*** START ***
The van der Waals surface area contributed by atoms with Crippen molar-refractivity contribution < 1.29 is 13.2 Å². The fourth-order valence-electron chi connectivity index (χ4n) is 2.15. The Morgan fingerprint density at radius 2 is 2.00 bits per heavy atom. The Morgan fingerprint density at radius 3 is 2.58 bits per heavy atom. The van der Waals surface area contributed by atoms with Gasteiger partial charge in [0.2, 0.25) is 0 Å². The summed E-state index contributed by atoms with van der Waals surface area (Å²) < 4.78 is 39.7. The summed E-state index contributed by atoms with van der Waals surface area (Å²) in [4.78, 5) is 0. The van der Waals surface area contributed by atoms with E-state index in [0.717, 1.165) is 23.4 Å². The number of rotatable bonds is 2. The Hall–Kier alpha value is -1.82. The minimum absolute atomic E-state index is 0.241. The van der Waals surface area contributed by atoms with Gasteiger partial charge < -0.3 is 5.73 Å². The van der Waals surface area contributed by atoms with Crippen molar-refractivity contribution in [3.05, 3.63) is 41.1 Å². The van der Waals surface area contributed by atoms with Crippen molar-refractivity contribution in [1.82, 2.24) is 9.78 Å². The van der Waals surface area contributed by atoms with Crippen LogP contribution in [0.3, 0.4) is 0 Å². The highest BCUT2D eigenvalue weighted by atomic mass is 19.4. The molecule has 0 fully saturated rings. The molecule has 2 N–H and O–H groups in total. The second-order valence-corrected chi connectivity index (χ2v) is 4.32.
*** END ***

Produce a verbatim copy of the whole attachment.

The van der Waals surface area contributed by atoms with Crippen molar-refractivity contribution < 1.29 is 13.2 Å². The fourth-order valence-electron chi connectivity index (χ4n) is 2.15. The Morgan fingerprint density at radius 2 is 2.00 bits per heavy atom. The Morgan fingerprint density at radius 3 is 2.58 bits per heavy atom. The van der Waals surface area contributed by atoms with Gasteiger partial charge in [0.2, 0.25) is 0 Å². The summed E-state index contributed by atoms with van der Waals surface area (Å²) < 4.78 is 39.7. The summed E-state index contributed by atoms with van der Waals surface area (Å²) in [4.78, 5) is 0. The van der Waals surface area contributed by atoms with E-state index in [0.717, 1.165) is 23.4 Å². The number of rotatable bonds is 2. The Hall–Kier alpha value is -1.82. The minimum absolute atomic E-state index is 0.241. The van der Waals surface area contributed by atoms with Gasteiger partial charge < -0.3 is 5.73 Å². The van der Waals surface area contributed by atoms with Crippen molar-refractivity contribution in [3.05, 3.63) is 41.1 Å². The van der Waals surface area contributed by atoms with Crippen molar-refractivity contribution in [1.82, 2.24) is 9.78 Å². The van der Waals surface area contributed by atoms with Crippen LogP contribution in [0.3, 0.4) is 0 Å². The highest BCUT2D eigenvalue weighted by atomic mass is 19.4. The molecule has 0 fully saturated rings. The molecule has 2 N–H and O–H groups in total. The second-order valence-corrected chi connectivity index (χ2v) is 4.32.